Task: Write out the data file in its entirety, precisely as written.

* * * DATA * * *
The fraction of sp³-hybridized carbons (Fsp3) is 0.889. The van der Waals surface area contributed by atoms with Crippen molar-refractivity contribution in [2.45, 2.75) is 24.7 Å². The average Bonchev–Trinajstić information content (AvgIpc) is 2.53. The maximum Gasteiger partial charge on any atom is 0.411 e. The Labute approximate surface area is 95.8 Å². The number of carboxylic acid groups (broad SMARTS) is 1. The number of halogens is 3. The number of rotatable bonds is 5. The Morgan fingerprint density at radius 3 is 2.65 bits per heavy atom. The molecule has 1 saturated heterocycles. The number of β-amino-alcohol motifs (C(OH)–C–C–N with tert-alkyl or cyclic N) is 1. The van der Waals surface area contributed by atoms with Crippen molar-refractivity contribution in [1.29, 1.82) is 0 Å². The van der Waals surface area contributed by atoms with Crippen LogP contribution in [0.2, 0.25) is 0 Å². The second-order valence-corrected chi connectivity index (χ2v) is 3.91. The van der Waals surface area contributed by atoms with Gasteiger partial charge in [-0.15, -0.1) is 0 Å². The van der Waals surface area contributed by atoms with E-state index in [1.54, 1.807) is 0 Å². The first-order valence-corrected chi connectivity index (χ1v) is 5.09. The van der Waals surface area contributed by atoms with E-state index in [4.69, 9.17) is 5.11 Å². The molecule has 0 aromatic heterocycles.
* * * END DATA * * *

The fraction of sp³-hybridized carbons (Fsp3) is 0.889. The van der Waals surface area contributed by atoms with Crippen molar-refractivity contribution in [2.45, 2.75) is 24.7 Å². The average Bonchev–Trinajstić information content (AvgIpc) is 2.53. The maximum Gasteiger partial charge on any atom is 0.411 e. The Labute approximate surface area is 95.8 Å². The number of carboxylic acid groups (broad SMARTS) is 1. The number of halogens is 3. The number of rotatable bonds is 5. The Morgan fingerprint density at radius 3 is 2.65 bits per heavy atom. The molecule has 1 saturated heterocycles. The number of β-amino-alcohol motifs (C(OH)–C–C–N with tert-alkyl or cyclic N) is 1. The van der Waals surface area contributed by atoms with Crippen molar-refractivity contribution in [1.29, 1.82) is 0 Å². The van der Waals surface area contributed by atoms with Crippen LogP contribution in [0.2, 0.25) is 0 Å². The second-order valence-corrected chi connectivity index (χ2v) is 3.91. The van der Waals surface area contributed by atoms with Gasteiger partial charge in [-0.15, -0.1) is 0 Å². The van der Waals surface area contributed by atoms with E-state index in [1.54, 1.807) is 0 Å². The first-order valence-corrected chi connectivity index (χ1v) is 5.09. The van der Waals surface area contributed by atoms with E-state index in [4.69, 9.17) is 5.11 Å². The molecule has 0 aromatic heterocycles.